The composition of productive government expenditure: consequences for economic growth and welfare
AbstractPurpose – Recent research supports the role of productive government spending as an important determinant of economic growth. Previous analyses have focused on the separate effects of public investment in infrastructure and on investment in education. This paper aims to introduce both types of public investment simultaneously, enabling the authors to address the trade-offs that resource constraints may impose on their choice. Design/methodology/approach – The authors employ a two-sector endogenous growth model, with physical and human capital. Physical capital is produced in the final output sector, using human capital, physical capital, and government spending on infrastructure. Human capital is produced in the education sector using human capital, physical capital, and government spending on public education. The introduction of productive government spending in both sectors yields an important structural difference from the traditional two-sector growth models in that the relative price of human to physical capital dynamics does not evolve independently of the quantity dynamics. Findings – The model yields both a long-run growth-maximizing and welfare-maximizing expenditure rate and allocation of expenditure on productive capital. The welfare-maximizing rate of expenditure is less than the growth-maximizing rate, with the opposite being the case with regard to their allocation. Moreover, the growth-maximizing value of the expenditure rate is independent of the composition of government spending, and vice versa. Because of the complexity of the model, the analysis of its dynamics requires the use of numerical simulations the specific shocks analyzed being productivity increases. During the transition, the growth rates of the two forms of capital approach their common equilibrium from opposite directions, this depending upon both the sector in which the shock occurs and the relative sectoral capital intensities. Research limitations/implications – These findings confirm that the form in which the gove rnment carries out its productive expenditures is important. The authors have retained the simpler, but widely employed, assumption that government expenditure influences private productivity as a flow. But given the importance of public investment suggests that extending this analysis to focus on public capital would be useful. Originality/value – Two-sector models of economic growth have proven to be a powerful tool for analyzing a wide range of issues in economic growth. The originality of this paper is to consider the relative impact of government spending on infrastructure and government spending on human capital and the trade-offs that they entail, both in the long run and over time.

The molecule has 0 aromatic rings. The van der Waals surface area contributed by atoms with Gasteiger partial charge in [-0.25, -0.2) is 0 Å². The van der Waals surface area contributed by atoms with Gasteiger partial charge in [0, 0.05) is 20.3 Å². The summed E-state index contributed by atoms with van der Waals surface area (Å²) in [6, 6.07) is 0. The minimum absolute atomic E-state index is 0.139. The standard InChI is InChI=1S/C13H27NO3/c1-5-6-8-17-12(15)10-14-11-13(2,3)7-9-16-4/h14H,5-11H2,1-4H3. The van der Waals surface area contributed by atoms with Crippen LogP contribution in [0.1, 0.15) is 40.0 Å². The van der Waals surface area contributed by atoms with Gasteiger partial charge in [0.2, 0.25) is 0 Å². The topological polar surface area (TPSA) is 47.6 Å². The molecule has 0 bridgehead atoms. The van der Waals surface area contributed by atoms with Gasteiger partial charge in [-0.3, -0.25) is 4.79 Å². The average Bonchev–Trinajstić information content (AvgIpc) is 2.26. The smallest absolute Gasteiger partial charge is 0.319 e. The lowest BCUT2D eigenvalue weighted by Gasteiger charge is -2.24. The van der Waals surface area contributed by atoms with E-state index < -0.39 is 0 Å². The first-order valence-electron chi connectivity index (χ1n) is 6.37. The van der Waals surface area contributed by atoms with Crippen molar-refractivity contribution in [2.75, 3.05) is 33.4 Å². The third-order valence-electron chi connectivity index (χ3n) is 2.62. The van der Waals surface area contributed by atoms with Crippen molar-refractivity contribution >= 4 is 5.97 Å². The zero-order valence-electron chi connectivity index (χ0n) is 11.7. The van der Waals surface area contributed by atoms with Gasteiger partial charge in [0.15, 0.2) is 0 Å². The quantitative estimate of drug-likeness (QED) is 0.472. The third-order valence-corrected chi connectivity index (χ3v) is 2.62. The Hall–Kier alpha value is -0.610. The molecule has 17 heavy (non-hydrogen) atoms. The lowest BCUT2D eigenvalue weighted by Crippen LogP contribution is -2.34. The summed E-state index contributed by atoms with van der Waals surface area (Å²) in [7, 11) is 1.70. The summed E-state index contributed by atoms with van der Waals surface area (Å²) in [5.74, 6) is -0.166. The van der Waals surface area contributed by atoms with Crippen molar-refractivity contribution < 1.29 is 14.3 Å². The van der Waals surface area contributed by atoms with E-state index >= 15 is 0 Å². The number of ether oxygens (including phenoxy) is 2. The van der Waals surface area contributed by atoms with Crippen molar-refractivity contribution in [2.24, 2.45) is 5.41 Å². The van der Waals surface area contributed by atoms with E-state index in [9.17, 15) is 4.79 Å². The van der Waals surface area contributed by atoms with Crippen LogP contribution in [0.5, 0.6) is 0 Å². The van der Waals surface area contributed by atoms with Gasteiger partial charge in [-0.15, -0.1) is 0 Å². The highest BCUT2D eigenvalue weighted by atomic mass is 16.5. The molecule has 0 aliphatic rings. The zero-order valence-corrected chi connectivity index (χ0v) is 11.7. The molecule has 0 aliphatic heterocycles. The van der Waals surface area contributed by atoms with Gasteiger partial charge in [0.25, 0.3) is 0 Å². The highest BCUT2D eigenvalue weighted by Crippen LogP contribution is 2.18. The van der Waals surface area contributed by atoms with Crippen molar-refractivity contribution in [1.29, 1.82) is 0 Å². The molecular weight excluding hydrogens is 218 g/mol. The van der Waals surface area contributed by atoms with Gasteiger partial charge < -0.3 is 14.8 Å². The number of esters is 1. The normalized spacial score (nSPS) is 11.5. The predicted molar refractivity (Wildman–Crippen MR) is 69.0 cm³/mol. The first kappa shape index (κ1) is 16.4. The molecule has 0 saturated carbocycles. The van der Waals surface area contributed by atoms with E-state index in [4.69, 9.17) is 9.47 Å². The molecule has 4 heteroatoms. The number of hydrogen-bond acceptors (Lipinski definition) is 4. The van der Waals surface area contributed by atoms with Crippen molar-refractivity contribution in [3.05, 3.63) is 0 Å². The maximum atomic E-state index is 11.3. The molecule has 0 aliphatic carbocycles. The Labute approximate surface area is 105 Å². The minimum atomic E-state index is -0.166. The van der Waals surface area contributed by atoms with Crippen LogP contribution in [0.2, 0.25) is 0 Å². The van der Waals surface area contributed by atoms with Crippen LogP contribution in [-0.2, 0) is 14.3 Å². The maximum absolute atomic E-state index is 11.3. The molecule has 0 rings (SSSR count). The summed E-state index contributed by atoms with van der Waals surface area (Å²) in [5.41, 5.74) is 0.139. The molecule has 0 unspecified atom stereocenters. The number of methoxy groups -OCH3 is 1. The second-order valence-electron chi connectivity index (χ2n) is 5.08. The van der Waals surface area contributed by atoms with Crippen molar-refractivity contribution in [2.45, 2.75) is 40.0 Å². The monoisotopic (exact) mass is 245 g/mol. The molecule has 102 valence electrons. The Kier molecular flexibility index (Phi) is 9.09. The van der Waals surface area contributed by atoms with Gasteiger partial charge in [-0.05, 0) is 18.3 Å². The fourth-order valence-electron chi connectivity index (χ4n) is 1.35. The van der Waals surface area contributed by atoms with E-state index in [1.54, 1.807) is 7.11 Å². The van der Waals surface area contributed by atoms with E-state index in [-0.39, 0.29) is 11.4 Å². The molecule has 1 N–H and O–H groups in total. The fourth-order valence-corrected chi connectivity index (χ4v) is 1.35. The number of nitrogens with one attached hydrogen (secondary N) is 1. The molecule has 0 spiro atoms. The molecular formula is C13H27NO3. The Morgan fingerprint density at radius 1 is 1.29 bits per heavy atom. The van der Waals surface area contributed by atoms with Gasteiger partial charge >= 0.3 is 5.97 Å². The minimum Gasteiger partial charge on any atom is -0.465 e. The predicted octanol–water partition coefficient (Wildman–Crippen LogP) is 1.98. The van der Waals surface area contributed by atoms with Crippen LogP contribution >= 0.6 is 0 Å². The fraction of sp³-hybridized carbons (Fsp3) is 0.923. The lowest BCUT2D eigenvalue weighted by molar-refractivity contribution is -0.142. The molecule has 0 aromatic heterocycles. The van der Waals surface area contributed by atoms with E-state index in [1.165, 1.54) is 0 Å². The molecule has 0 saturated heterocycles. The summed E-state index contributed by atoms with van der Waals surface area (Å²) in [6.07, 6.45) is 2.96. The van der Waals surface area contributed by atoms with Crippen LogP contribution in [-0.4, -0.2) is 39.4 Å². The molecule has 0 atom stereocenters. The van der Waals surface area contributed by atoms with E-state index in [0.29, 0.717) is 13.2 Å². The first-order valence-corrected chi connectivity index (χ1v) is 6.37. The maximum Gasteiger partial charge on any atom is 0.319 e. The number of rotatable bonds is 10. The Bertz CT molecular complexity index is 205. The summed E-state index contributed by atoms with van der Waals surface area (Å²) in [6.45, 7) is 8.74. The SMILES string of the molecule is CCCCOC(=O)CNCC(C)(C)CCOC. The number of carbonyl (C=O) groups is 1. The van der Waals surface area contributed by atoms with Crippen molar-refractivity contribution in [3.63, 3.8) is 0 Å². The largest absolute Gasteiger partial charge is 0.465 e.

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Bibliographic InfoArticle provided by Emerald Group Publishing in its journal Indian Growth and Development Review.
Volume (Year): 1 (2008)
Issue (Month): 1 (April)
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Find related papers by JEL classification:
- H54 - Public Economics - - National Government Expenditures and Related Policies - - - Infrastructures
- I28 - Health, Education, and Welfare - - Education - - - Government Policy
- O41 - Economic Development, Technological Change, and Growth - - Economic Growth and Aggregate Productivity - - - One, Two, and Multisector Growth Models
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- Simon Wiederhold, 2009. "Government Spending Composition in a Simple Model of Schumpeterian Growth," Jena Economic Research Papers 2009-101, Friedrich-Schiller-University Jena, Max-Planck-Institute of Economics.
- Florian Misch & Norman Gemmell & Richard Kneller, .
"Growth and Welfare Maximization in Models of Public Finance and Endogenous Growth,"
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- Misch, Florian & Gemmell, Norman & Kneller, Richard, 2014. "Using Surveys of Business Perceptions as a Guide to Growth-Enhancing Fiscal Reforms," Working Paper Series 3140, Victoria University of Wellington, Chair in Public Finance.
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- Minea, Alexandru, 2008. "The Role of Public Spending in the Growth Theory Evolution," Journal for Economic Forecasting, Institute for Economic Forecasting, vol. 5(2), pages 99-120, June.
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